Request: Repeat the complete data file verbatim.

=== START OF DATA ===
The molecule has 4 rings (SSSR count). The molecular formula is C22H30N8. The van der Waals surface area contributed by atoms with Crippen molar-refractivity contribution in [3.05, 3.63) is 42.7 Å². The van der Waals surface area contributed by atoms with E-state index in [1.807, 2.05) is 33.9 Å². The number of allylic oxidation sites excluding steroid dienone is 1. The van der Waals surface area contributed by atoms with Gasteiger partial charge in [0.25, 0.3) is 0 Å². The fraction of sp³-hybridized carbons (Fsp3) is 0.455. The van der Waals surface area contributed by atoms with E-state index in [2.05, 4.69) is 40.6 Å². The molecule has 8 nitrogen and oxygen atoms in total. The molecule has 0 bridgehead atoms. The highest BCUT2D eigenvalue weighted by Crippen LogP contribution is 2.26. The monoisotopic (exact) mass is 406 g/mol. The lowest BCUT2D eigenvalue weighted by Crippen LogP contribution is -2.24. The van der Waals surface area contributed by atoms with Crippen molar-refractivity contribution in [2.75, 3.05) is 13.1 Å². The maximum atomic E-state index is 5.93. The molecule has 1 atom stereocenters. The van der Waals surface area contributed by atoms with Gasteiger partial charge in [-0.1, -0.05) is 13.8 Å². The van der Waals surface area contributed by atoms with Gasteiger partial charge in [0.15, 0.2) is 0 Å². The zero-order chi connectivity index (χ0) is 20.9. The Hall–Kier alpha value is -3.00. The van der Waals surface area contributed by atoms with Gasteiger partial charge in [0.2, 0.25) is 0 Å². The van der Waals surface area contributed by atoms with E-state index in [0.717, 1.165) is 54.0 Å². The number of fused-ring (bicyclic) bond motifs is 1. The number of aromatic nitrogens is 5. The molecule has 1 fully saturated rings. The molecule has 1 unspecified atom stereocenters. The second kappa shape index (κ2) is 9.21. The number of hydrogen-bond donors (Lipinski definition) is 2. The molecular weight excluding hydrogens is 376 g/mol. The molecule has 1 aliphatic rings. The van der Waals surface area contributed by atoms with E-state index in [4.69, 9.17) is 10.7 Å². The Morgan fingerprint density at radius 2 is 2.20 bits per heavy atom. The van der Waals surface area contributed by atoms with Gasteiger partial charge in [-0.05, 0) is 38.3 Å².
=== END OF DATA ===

The molecule has 4 rings (SSSR count). The molecular formula is C22H30N8. The van der Waals surface area contributed by atoms with Crippen molar-refractivity contribution in [3.05, 3.63) is 42.7 Å². The van der Waals surface area contributed by atoms with E-state index in [1.807, 2.05) is 33.9 Å². The number of allylic oxidation sites excluding steroid dienone is 1. The van der Waals surface area contributed by atoms with Gasteiger partial charge in [0.25, 0.3) is 0 Å². The fraction of sp³-hybridized carbons (Fsp3) is 0.455. The van der Waals surface area contributed by atoms with E-state index in [2.05, 4.69) is 40.6 Å². The molecule has 8 nitrogen and oxygen atoms in total. The molecule has 0 bridgehead atoms. The highest BCUT2D eigenvalue weighted by Crippen LogP contribution is 2.26. The monoisotopic (exact) mass is 406 g/mol. The lowest BCUT2D eigenvalue weighted by Crippen LogP contribution is -2.24. The van der Waals surface area contributed by atoms with Crippen molar-refractivity contribution in [2.75, 3.05) is 13.1 Å². The maximum atomic E-state index is 5.93. The molecule has 1 atom stereocenters. The van der Waals surface area contributed by atoms with Gasteiger partial charge in [-0.1, -0.05) is 13.8 Å². The van der Waals surface area contributed by atoms with Gasteiger partial charge in [0.15, 0.2) is 0 Å². The zero-order chi connectivity index (χ0) is 20.9. The Hall–Kier alpha value is -3.00. The van der Waals surface area contributed by atoms with Gasteiger partial charge in [0.2, 0.25) is 0 Å². The van der Waals surface area contributed by atoms with E-state index in [0.717, 1.165) is 54.0 Å². The number of fused-ring (bicyclic) bond motifs is 1. The number of aromatic nitrogens is 5. The molecule has 1 fully saturated rings. The molecule has 1 unspecified atom stereocenters. The second kappa shape index (κ2) is 9.21. The number of hydrogen-bond donors (Lipinski definition) is 2. The molecular weight excluding hydrogens is 376 g/mol. The molecule has 1 aliphatic rings. The van der Waals surface area contributed by atoms with E-state index in [4.69, 9.17) is 10.7 Å². The Morgan fingerprint density at radius 2 is 2.20 bits per heavy atom. The van der Waals surface area contributed by atoms with Gasteiger partial charge in [-0.05, 0) is 38.3 Å².